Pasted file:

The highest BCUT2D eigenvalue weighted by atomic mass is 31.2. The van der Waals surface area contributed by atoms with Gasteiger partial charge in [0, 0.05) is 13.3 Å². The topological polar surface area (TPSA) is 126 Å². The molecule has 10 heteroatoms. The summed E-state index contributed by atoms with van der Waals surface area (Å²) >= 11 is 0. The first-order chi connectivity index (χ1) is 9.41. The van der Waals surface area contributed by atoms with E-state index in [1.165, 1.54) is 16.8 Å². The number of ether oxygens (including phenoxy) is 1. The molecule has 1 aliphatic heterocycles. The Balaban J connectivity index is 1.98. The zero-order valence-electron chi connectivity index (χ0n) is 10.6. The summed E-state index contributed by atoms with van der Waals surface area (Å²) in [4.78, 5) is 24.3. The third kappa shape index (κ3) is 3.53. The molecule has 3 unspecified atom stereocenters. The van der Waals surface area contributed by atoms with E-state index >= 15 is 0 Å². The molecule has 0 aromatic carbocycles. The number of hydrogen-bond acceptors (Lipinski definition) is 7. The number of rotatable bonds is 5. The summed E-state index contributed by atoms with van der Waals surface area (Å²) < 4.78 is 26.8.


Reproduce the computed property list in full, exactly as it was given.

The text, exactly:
The highest BCUT2D eigenvalue weighted by atomic mass is 31.2. The van der Waals surface area contributed by atoms with Gasteiger partial charge in [0, 0.05) is 13.3 Å². The topological polar surface area (TPSA) is 126 Å². The molecule has 10 heteroatoms. The summed E-state index contributed by atoms with van der Waals surface area (Å²) >= 11 is 0. The first-order chi connectivity index (χ1) is 9.41. The van der Waals surface area contributed by atoms with E-state index in [1.165, 1.54) is 16.8 Å². The number of ether oxygens (including phenoxy) is 1. The molecule has 1 aliphatic heterocycles. The Balaban J connectivity index is 1.98. The zero-order valence-electron chi connectivity index (χ0n) is 10.6. The summed E-state index contributed by atoms with van der Waals surface area (Å²) in [4.78, 5) is 24.3. The third kappa shape index (κ3) is 3.53. The molecule has 3 unspecified atom stereocenters. The van der Waals surface area contributed by atoms with E-state index >= 15 is 0 Å². The molecule has 0 aromatic carbocycles. The number of hydrogen-bond acceptors (Lipinski definition) is 7. The number of rotatable bonds is 5. The summed E-state index contributed by atoms with van der Waals surface area (Å²) < 4.78 is 26.8.